The Science-Backed Way to Loosen up your Tight Lower Back or Hammies
All you need is three minutes, a foam roller and this advice.
A quick primer on why foam rolling feels so good: "The pressure of your body weight on the dense cylinder helps loosen and release tension in tight, restricted areas of fascia—the web of connective tissue throughout your body—to improve your flexibility and mobility in the underlying muscle", says John Porcari, PhD, the Programme Director of Clinical Exercise Physiology at the University of Wisconsin-La Crosse.
The recovery tool's effectiveness, though, has been hard to measure. There isn't much scientific evidence pointing to exactly how to use a foam roller to get the biggest benefits (the variety of sizes and densities is one thing that makes gathering that evidence challenging). But a recent study Porcari led found there definitely is some benefit. This is especially true if you're suffering from lower-back tension or tight hamstrings, the muscles that run down the back of your thighs from your hips to your knees. Both can be triggered by sitting a lot or overdoing it at the gym. (Guessing you fall into at least one of those categories?)
During the six-week study, 20 male and female volunteers used a ridged 14-by-33-centimetre foam roller for 15 minutes three times a week. They rolled their lower back, bum, quads, IT bands, hamstrings and calves for 20 seconds each, then repeated that sequence three times for a total of 60 seconds of rolling on each body part.
At the end of the six weeks, the subjects could stretch 5cm farther in a sit-and-reach test (yup, just like the one you did in PE class) than they could before they started foam rolling. "We found a significant improvement in lower-back and hamstring flexibility", says Porcari.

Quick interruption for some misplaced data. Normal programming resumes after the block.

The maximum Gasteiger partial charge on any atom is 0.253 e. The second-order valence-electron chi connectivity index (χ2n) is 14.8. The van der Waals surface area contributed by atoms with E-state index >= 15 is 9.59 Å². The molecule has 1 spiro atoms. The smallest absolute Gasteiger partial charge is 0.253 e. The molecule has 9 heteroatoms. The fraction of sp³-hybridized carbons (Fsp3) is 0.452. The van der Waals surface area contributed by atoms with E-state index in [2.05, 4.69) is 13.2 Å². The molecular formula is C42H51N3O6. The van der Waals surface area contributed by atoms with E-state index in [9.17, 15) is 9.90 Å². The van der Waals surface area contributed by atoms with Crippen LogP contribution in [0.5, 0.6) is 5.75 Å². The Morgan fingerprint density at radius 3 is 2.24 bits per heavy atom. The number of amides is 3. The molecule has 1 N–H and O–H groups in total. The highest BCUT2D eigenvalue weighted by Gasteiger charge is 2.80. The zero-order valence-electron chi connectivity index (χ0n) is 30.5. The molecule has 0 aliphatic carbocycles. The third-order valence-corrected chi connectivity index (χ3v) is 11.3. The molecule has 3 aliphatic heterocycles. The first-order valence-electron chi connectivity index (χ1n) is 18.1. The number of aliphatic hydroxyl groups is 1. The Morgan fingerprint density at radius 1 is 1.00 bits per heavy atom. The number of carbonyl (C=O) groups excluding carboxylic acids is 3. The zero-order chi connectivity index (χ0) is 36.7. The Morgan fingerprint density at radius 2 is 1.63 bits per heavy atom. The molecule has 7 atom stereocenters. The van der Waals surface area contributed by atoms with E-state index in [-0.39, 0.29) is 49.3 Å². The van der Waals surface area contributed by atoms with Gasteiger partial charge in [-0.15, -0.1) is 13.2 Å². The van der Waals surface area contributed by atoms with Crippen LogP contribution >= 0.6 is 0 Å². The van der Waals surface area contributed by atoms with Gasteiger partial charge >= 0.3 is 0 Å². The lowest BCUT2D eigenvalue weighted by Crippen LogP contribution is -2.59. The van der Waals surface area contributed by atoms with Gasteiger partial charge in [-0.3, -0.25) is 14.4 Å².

Your hamstrings work to extend your hips and flex your knees while helping to stabilise your core and pelvis. When your hamstrings are tight, they contract and shorten, causing a chain reaction of discomfort or pain. "Tight hamstrings pull your pelvis down at the back, which puts extra strain on your lower-back muscles, which leads to low-back pain", explains Porcari. Would you want to run, do squats or even pick up a shopping bag with that kind of tension back there? Didn't think so.
"We found a significant improvement in lower-back and hamstring flexibility".
John Porcari, PhD, Programme Director of Clinical Exercise Physiology at the University of Wisconsin–La Crosse
The researchers also looked at whether foam rolling could have a negative impact on athletic performance, measured by a vertical jump test—and found that it didn't.
More importantly, they discovered that the foam-rolling volunteers felt more flexible and like they could jump higher at the end of the study. "The biggest takeaway is that people liked and enjoyed foam rolling", says Porcari. "Whether it was measurably beneficial or not, people thought it was beneficial".
That means when it comes to foam rolling, the placebo effect is real. And considering no science points to foam rolling having a negative impact on your workouts and recovery, "the more you do it, the better", Porcari says.
Loosen Up in Just 3 Minutes
You'll need a large foam roller. One with ridges is ideal, but a smooth one will do if that's all you have.
Sit on the floor with your legs bent and the foam roller behind you and perpendicular to your body. Lift your left hip to place the right side of your mid-back onto the roller, slightly rotating your torso towards the right, keeping your right forearm on the floor. Extend your legs to roll from your mid-back down to your bum, then bend your knees to roll back up. Continue slowly for 20 seconds. Repeat on the opposite side.
Sit on the floor with your legs extended and the foam roller under your left hamstring. Place your hands flat on the floor behind you, then push into your palms to support your weight as you roll up and down between the top of the back of your knees and the bottom of your glutes for 20 seconds. Repeat on the opposite side.
Do each of these exercises 3 times for a total of 3 minutes. Aim to do this three or more days a week before you train.